Facebook staff walk out over Trump posts

Facebook employees stage a walk-out over its handling of recent tweets by US President Donald Trump.
Facebook employees stage a walk-out over its handling of recent tweets by US President Donald Trump.

Facebook employees have walked away from their work-from-home desks and taken to Twitter to accuse chief executive Mark Zuckerberg of inadequately policing US President Donald Trump's posts as strictly as the rival platform has done.

Reuters saw dozens of online posts from employees critical of Zuckerberg's decision to leave Trump's most inflammatory verbiage unchallenged where Twitter had labelled it.

Some top managers participated in the protest on Monday, reminiscent of a 2018 walkout at Alphabet Inc's Google over sexual harassment.

It was a rare case of staff publicly taking their CEO to task, with one employee tweeting that thousands participated. Among them were all seven engineers on the team maintaining the React code library which supports Facebook's apps.

"Facebook's recent decision to not act on posts that incite violence ignores other options to keep our community safe. We implore the Facebook leadership to #TakeAction," they said in a joint statement published on Twitter.

"Mark is wrong, and I will endeavor in the loudest possible way to change his mind," wrote Ryan Freitas, identified on Twitter as director of product design for Facebook's News Feed. He added he had mobilized "50+ likeminded folks" to lobby for internal change.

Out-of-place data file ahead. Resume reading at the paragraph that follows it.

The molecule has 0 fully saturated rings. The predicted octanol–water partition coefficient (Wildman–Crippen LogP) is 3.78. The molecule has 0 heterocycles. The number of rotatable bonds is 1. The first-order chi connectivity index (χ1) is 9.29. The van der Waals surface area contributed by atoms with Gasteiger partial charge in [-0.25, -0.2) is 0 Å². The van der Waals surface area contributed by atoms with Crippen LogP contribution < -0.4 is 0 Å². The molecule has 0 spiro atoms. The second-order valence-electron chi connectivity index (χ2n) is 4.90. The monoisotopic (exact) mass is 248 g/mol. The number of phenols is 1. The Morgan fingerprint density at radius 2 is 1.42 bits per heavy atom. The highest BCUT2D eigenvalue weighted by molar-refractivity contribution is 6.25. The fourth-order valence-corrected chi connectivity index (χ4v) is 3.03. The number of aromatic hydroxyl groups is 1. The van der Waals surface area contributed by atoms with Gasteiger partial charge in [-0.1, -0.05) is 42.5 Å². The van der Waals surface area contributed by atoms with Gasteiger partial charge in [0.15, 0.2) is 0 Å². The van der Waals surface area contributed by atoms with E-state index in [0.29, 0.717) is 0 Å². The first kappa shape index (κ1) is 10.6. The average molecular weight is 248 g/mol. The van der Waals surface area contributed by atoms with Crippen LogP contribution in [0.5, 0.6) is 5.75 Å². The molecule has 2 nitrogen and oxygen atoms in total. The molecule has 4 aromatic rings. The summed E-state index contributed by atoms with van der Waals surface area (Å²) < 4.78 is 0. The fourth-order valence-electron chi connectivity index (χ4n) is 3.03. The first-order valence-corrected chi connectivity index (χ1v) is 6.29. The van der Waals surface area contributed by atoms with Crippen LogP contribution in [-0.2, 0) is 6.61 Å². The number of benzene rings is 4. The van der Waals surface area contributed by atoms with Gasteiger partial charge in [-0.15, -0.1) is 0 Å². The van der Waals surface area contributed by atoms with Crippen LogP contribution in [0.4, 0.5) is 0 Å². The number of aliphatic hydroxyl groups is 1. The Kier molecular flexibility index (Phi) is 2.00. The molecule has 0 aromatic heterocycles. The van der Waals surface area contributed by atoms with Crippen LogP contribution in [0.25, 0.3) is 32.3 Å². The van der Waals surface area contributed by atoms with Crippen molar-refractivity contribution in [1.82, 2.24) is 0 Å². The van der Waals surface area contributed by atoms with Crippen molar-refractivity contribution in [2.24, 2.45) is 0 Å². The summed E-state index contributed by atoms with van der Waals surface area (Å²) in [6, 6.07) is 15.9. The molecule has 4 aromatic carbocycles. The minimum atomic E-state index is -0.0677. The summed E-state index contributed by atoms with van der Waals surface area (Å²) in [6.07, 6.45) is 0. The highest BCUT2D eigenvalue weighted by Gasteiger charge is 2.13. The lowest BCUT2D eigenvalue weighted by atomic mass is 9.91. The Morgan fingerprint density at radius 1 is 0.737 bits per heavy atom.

A Facebook employee said Zuckerberg's weekly Friday question-and-answer session would be moved up this week to Tuesday.

Facebook Inc will allow employees participating in the protest to take the time off without drawing down their vacation days, spokesman Andy Stone said.

Last week, nationwide unrest erupted after the death of a black man, George Floyd, in police custody in Minneapolis last Monday. Video footage showed a white officer kneeling on Floyd's neck for nearly nine minutes before he died.

On Friday, Twitter Inc affixed a warning label to a Trump tweet that included the phrase "when the looting starts, the shooting starts." Twitter said it violated rules against glorifying violence but was left up as a public interest exception.

Facebook declined to act on the same message, and Zuckerberg sought to distance his company from the fight between the president and Twitter.

On Friday, Zuckerberg said in a Facebook post that while he found Trump's remarks "deeply offensive", they did not violate company policy against incitements to violence and people should know whether the government was planning to deploy force.

Zuckerberg's post also said Facebook had been in touch with the White House to explain its policies.

Australian Associated Press